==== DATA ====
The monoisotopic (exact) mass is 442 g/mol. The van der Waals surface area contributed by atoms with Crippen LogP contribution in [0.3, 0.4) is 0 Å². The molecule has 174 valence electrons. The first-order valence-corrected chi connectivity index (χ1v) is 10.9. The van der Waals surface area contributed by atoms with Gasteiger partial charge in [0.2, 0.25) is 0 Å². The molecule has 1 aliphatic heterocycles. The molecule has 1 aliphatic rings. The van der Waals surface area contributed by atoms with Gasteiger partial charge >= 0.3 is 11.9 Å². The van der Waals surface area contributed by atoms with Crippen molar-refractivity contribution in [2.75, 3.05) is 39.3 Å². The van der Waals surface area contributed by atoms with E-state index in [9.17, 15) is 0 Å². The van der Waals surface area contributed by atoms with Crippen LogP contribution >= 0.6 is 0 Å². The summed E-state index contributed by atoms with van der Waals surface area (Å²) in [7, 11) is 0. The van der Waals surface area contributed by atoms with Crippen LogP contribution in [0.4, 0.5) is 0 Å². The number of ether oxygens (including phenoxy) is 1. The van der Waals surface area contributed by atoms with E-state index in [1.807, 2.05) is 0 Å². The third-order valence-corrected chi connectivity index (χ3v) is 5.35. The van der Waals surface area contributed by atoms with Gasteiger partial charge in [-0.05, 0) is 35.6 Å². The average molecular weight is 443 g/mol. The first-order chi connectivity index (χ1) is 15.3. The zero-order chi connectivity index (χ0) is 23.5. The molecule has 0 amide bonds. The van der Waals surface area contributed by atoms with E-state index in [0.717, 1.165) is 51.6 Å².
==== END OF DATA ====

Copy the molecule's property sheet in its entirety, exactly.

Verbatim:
The monoisotopic (exact) mass is 442 g/mol. The van der Waals surface area contributed by atoms with Crippen LogP contribution in [0.3, 0.4) is 0 Å². The molecule has 174 valence electrons. The first-order valence-corrected chi connectivity index (χ1v) is 10.9. The van der Waals surface area contributed by atoms with Gasteiger partial charge in [0.2, 0.25) is 0 Å². The molecule has 1 aliphatic heterocycles. The molecule has 1 aliphatic rings. The van der Waals surface area contributed by atoms with Gasteiger partial charge >= 0.3 is 11.9 Å². The van der Waals surface area contributed by atoms with Crippen molar-refractivity contribution in [2.75, 3.05) is 39.3 Å². The van der Waals surface area contributed by atoms with E-state index in [9.17, 15) is 0 Å². The van der Waals surface area contributed by atoms with Crippen LogP contribution >= 0.6 is 0 Å². The summed E-state index contributed by atoms with van der Waals surface area (Å²) in [7, 11) is 0. The van der Waals surface area contributed by atoms with Crippen LogP contribution in [0.4, 0.5) is 0 Å². The number of ether oxygens (including phenoxy) is 1. The van der Waals surface area contributed by atoms with E-state index in [1.807, 2.05) is 0 Å². The third-order valence-corrected chi connectivity index (χ3v) is 5.35. The van der Waals surface area contributed by atoms with Gasteiger partial charge in [-0.05, 0) is 35.6 Å². The average molecular weight is 443 g/mol. The first-order chi connectivity index (χ1) is 15.3. The zero-order chi connectivity index (χ0) is 23.5. The molecule has 0 amide bonds. The van der Waals surface area contributed by atoms with E-state index in [0.717, 1.165) is 51.6 Å².